Nadine Gordimer was a leading speaker against apartheid
Gordimer won the Nobel Prize for Literature in 1991 for such works as "The Conservationist"
The South African government banned three of her novels
Nadine Gordimer, the Nobel Prize-winning South African author and anti-apartheid activist, died Sunday, her family said Monday. She was 90.
Gordimer died peacefully in her sleep, according to a statement from her family. She was awarded the Nobel Prize for Literature in 1991.
Her literary works, including “A Guest of Honour” (1970), the Booker Prize-winning “The Conservationist” (1974) and “July’s People” (1981) were cited by the Nobel committee as “giving profound insights into the historical process (and) help(ing) to shape this process.”
The Nelson Mandela Foundation, calling her “South Africa’s grande dame of literature,” responded to her death in a news release.
“We have lost a great writer, a patriot and strong voice for equality and democracy in the world,” said professor Njabulo Ndebele, the foundation’s chairman.
Mandela, the former South African President who died last December, was a friend of Gordimer’s and read her books while incarcerated.
In her novels, essays and other works, Gordimer was one of the leading voices against South Africa’s apartheid system, which segregated black and white people and led to decades of unrest. Three of her novels, including “Burger’s Daughter” (1979), were banned by the government – a reaction she fully expected, given their subject matter.
“I knew ‘Burger’s Daughter’ would be banned because I even put in it … sometimes scattered little pamphlets in the street, you know, which were swept up. But I always picked these things up, and I think I put one almost in its entirety in the book, so that would be enough for it to be banned. What else could you do?” she said in a 2009 interview.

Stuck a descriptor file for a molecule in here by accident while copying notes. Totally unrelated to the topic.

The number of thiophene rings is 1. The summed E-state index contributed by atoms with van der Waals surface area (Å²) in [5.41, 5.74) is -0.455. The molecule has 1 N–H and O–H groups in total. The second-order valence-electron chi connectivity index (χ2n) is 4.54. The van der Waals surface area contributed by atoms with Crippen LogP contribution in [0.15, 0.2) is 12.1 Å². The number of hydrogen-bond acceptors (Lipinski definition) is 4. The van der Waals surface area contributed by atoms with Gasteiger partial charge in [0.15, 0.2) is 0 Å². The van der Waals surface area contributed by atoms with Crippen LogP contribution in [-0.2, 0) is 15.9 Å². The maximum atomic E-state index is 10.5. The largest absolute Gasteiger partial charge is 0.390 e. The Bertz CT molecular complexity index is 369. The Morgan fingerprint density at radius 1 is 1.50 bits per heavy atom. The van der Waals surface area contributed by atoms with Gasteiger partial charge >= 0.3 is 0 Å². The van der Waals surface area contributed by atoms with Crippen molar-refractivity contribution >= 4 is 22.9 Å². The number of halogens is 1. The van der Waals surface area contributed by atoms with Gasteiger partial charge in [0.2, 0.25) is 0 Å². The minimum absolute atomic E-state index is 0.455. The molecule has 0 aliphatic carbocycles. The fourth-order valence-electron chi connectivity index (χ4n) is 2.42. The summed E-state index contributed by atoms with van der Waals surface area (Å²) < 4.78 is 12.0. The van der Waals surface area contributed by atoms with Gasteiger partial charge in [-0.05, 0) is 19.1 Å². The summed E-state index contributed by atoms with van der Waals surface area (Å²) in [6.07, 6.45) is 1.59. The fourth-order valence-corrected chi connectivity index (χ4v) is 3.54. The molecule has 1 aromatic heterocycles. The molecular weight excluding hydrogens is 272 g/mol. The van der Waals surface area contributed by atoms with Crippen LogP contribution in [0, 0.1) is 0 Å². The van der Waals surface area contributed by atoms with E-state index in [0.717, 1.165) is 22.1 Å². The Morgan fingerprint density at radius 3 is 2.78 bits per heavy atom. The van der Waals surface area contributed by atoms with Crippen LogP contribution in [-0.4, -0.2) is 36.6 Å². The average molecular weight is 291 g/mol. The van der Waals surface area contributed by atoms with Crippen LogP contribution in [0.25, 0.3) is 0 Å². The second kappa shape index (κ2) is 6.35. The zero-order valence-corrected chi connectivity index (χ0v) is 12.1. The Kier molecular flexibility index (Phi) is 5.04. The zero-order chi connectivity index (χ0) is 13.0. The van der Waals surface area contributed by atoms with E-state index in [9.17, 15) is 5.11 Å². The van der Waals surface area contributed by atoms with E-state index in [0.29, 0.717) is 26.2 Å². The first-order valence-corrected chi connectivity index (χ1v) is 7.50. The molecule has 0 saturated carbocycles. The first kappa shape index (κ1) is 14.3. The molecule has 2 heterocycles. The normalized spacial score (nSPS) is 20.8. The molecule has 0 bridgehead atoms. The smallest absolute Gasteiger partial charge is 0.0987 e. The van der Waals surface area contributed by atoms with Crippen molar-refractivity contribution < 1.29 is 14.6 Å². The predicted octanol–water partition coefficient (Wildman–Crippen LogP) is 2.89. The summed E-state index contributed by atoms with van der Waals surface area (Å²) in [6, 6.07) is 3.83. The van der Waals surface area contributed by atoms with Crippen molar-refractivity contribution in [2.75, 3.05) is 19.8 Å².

“Burger’s Daughter” was about the child of a white anti-apartheid activist who had died in prison after attempting to overthrow the government. It includes a description of the 1976 Soweto uprising.
However, she told fellow author Justin Cartwright that her works weren’t about politics, but about people.
“To be a writer is to enter into public life. I look upon our process as writers as discovery of life,” she told him in 2012.
Indeed, Gordimer was as praised for her writing ability as she was for her stand on issues. Her literary voice “is as clear and crisp as Jane Austen’s,” wrote The Telegraph’s Peter Florence. “Her eye for the betraying detail, for the physical sensations of African heat and dust, reminds you of the great masters of location: Mark Twain’s Mississippi or Gabriel García Márquez’s Macondo.”
Nevertheless, she never shrank from speaking her mind. In recent years, she had criticized what is known as the “Secrecy Bill,” which gave the government great leeway to decide what information should be protected, as well as to prosecute violators.
The bill, though approved by South Africa’s parliament in 2013, wasn’t signed by President Jacob Zuma, who returned it to the legislature.
Gordimer was born in South Africa in 1923, the daughter of Jewish immigrants. She was a thoughtful observer from a young age, noting the inequities of South African society while attending an all-girls, all-white Catholic school.
“I early on began to realize how artificial our life was,” she said.
But despite her recognition of societal problems, she said she was sometimes reluctant to speak up herself. When pondering “Burger’s Daughter,” she thought the topic would be better handled by a veteran of activist families.
“I waited a long time to do it, because I thought, I am not in this,” she said. “I’m neither a parent nor a child. I’m waiting for somebody to write it who would know more about it than I did.
“Nobody did, so I did.”
Gordimer was married twice. Her second husband, Reinhold Cassirer, to whom she was married for 47 years, died in 2001. She is survived by two children.